In an earlier post, westernsreboot.com examined one musical interpretation of the Jesse James story; the soundtrack composed by Nick Cave and Warren Ellis for The Assassination of Jesse James by the Coward Robert Ford (2007) and the Melancholy Light in which that film’s story was musically cast.
For those interested in further exploring musical compositions for the Jesse James story, this site would recommend listening to the work composed by Brian Keane for the PBS American Experience documentary Jesse James, which originally aired in 2006. That Jesse James film is part of the larger PBS Wild West series, which will see a new installment on February 11th with Butch Cassidy and the Sundance Kid.
As an Emmy award-winning composer, Brian Keane has provided the music for numerous television and film productions, including the additional Western-focused The Way West (1995) and Transcontinental Railroad (2003) on PBS.
The PBS Jesse James documentary draws upon a range of historians, such as Pulitzer Prize-winning biographer T.J. Stiles, author of Jesse James: Last Rebel of the Civil War (2002), to provide context for both the documented history and the mythologizing of James. Re-enactments are used to dramatize key moments in the life of Jesse James (played by Mitchell McCann) and it is in the scoring of these dramatizations that Keane’s music, for this writer, is particularly effective. In particular, Galletin Bank captures both the sense of foreboding prior to that December 1869 event in Missouri and the energized flight of Frank and Jesse James afterwards.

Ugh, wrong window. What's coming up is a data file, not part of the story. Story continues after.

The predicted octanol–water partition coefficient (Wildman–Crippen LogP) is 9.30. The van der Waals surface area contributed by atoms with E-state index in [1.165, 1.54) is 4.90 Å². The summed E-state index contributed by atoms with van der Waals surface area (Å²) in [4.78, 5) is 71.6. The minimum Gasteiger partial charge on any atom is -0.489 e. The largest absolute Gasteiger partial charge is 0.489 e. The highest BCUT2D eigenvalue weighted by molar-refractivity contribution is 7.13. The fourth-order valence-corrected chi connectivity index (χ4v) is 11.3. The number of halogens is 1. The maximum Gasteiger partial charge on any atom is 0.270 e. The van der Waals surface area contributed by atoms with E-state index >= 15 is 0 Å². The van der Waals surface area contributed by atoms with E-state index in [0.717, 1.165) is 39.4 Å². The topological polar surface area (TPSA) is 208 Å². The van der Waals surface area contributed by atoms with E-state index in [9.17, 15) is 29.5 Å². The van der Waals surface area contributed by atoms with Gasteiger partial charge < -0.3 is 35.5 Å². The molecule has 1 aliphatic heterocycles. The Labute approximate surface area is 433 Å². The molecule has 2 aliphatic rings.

The Brian Keane soundtrack for Jesse James can be listened to via this Music Player on his home site. The PBS home site for the film, which includes online video content, can be found via Jesse James@PBS.
(Copyright – Chad Beharriell)